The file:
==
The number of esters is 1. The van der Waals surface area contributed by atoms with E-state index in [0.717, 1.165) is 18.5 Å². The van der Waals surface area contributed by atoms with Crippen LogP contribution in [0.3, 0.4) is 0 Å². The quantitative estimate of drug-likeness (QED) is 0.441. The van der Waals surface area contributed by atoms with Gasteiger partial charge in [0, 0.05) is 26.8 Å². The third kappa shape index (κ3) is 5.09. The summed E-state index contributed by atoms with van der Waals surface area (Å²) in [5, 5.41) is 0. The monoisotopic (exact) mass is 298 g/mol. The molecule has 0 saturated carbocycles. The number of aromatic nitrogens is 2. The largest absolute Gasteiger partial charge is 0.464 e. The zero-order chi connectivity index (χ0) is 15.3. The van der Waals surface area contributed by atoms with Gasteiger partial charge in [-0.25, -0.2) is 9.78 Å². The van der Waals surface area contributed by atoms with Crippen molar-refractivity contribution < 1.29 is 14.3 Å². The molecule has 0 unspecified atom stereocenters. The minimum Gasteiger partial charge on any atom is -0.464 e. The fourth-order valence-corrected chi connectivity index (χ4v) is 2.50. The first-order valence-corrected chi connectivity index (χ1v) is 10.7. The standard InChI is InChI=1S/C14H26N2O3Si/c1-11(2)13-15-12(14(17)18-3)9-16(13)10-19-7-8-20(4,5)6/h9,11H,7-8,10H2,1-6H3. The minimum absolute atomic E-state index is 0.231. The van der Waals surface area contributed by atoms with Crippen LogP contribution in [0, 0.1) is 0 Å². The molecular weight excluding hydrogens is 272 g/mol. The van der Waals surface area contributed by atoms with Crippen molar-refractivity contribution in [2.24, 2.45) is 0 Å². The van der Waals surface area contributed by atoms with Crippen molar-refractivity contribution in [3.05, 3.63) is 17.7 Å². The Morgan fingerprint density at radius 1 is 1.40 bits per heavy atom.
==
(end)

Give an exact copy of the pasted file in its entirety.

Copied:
The number of esters is 1. The van der Waals surface area contributed by atoms with E-state index in [0.717, 1.165) is 18.5 Å². The van der Waals surface area contributed by atoms with Crippen LogP contribution in [0.3, 0.4) is 0 Å². The quantitative estimate of drug-likeness (QED) is 0.441. The van der Waals surface area contributed by atoms with Gasteiger partial charge in [0, 0.05) is 26.8 Å². The third kappa shape index (κ3) is 5.09. The summed E-state index contributed by atoms with van der Waals surface area (Å²) in [5, 5.41) is 0. The monoisotopic (exact) mass is 298 g/mol. The molecule has 0 saturated carbocycles. The number of aromatic nitrogens is 2. The largest absolute Gasteiger partial charge is 0.464 e. The zero-order chi connectivity index (χ0) is 15.3. The van der Waals surface area contributed by atoms with Gasteiger partial charge in [-0.25, -0.2) is 9.78 Å². The van der Waals surface area contributed by atoms with Crippen molar-refractivity contribution < 1.29 is 14.3 Å². The molecule has 0 unspecified atom stereocenters. The minimum Gasteiger partial charge on any atom is -0.464 e. The fourth-order valence-corrected chi connectivity index (χ4v) is 2.50. The first-order valence-corrected chi connectivity index (χ1v) is 10.7. The standard InChI is InChI=1S/C14H26N2O3Si/c1-11(2)13-15-12(14(17)18-3)9-16(13)10-19-7-8-20(4,5)6/h9,11H,7-8,10H2,1-6H3. The minimum absolute atomic E-state index is 0.231. The van der Waals surface area contributed by atoms with Crippen LogP contribution in [0, 0.1) is 0 Å². The molecular weight excluding hydrogens is 272 g/mol. The van der Waals surface area contributed by atoms with Crippen molar-refractivity contribution in [2.24, 2.45) is 0 Å². The van der Waals surface area contributed by atoms with Crippen molar-refractivity contribution in [3.05, 3.63) is 17.7 Å². The Morgan fingerprint density at radius 1 is 1.40 bits per heavy atom.